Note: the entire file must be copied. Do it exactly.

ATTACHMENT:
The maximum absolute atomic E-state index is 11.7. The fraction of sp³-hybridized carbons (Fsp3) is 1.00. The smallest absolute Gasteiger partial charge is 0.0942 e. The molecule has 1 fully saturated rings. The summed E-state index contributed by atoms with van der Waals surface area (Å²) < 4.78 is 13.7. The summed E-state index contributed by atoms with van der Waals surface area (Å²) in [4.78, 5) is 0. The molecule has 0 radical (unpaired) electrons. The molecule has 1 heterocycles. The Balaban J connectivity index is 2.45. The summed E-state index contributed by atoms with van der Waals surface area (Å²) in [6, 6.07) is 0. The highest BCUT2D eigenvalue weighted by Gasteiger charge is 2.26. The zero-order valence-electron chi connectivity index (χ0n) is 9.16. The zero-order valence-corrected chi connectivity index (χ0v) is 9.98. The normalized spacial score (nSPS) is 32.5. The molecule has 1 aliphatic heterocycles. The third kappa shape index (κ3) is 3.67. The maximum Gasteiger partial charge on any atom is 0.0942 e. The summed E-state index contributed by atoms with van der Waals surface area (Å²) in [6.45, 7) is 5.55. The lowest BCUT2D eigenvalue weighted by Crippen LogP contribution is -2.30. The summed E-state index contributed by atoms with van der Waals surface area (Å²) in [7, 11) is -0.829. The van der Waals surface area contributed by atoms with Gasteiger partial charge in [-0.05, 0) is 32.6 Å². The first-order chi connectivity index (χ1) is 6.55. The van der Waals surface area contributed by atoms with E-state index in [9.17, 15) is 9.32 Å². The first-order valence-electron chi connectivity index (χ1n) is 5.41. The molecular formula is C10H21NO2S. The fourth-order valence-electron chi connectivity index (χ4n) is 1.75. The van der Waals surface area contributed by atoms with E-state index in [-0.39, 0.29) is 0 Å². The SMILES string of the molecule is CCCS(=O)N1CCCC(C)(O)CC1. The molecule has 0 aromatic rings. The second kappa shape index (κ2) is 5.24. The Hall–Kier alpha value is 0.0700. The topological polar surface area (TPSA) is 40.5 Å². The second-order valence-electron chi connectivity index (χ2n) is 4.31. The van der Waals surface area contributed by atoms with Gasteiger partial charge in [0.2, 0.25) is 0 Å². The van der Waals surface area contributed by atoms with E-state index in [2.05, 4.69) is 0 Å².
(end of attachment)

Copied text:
The maximum absolute atomic E-state index is 11.7. The fraction of sp³-hybridized carbons (Fsp3) is 1.00. The smallest absolute Gasteiger partial charge is 0.0942 e. The molecule has 1 fully saturated rings. The summed E-state index contributed by atoms with van der Waals surface area (Å²) < 4.78 is 13.7. The summed E-state index contributed by atoms with van der Waals surface area (Å²) in [4.78, 5) is 0. The molecule has 0 radical (unpaired) electrons. The molecule has 1 heterocycles. The Balaban J connectivity index is 2.45. The summed E-state index contributed by atoms with van der Waals surface area (Å²) in [6, 6.07) is 0. The highest BCUT2D eigenvalue weighted by Gasteiger charge is 2.26. The zero-order valence-electron chi connectivity index (χ0n) is 9.16. The zero-order valence-corrected chi connectivity index (χ0v) is 9.98. The normalized spacial score (nSPS) is 32.5. The molecule has 1 aliphatic heterocycles. The third kappa shape index (κ3) is 3.67. The maximum Gasteiger partial charge on any atom is 0.0942 e. The summed E-state index contributed by atoms with van der Waals surface area (Å²) in [6.45, 7) is 5.55. The lowest BCUT2D eigenvalue weighted by Crippen LogP contribution is -2.30. The summed E-state index contributed by atoms with van der Waals surface area (Å²) in [7, 11) is -0.829. The van der Waals surface area contributed by atoms with Gasteiger partial charge in [-0.05, 0) is 32.6 Å². The first-order chi connectivity index (χ1) is 6.55. The van der Waals surface area contributed by atoms with E-state index in [9.17, 15) is 9.32 Å². The first-order valence-electron chi connectivity index (χ1n) is 5.41. The molecular formula is C10H21NO2S. The fourth-order valence-electron chi connectivity index (χ4n) is 1.75. The van der Waals surface area contributed by atoms with E-state index in [-0.39, 0.29) is 0 Å². The SMILES string of the molecule is CCCS(=O)N1CCCC(C)(O)CC1. The molecule has 0 aromatic rings. The second kappa shape index (κ2) is 5.24. The Hall–Kier alpha value is 0.0700. The topological polar surface area (TPSA) is 40.5 Å². The second-order valence-electron chi connectivity index (χ2n) is 4.31. The van der Waals surface area contributed by atoms with Gasteiger partial charge in [0.2, 0.25) is 0 Å². The van der Waals surface area contributed by atoms with E-state index in [2.05, 4.69) is 0 Å².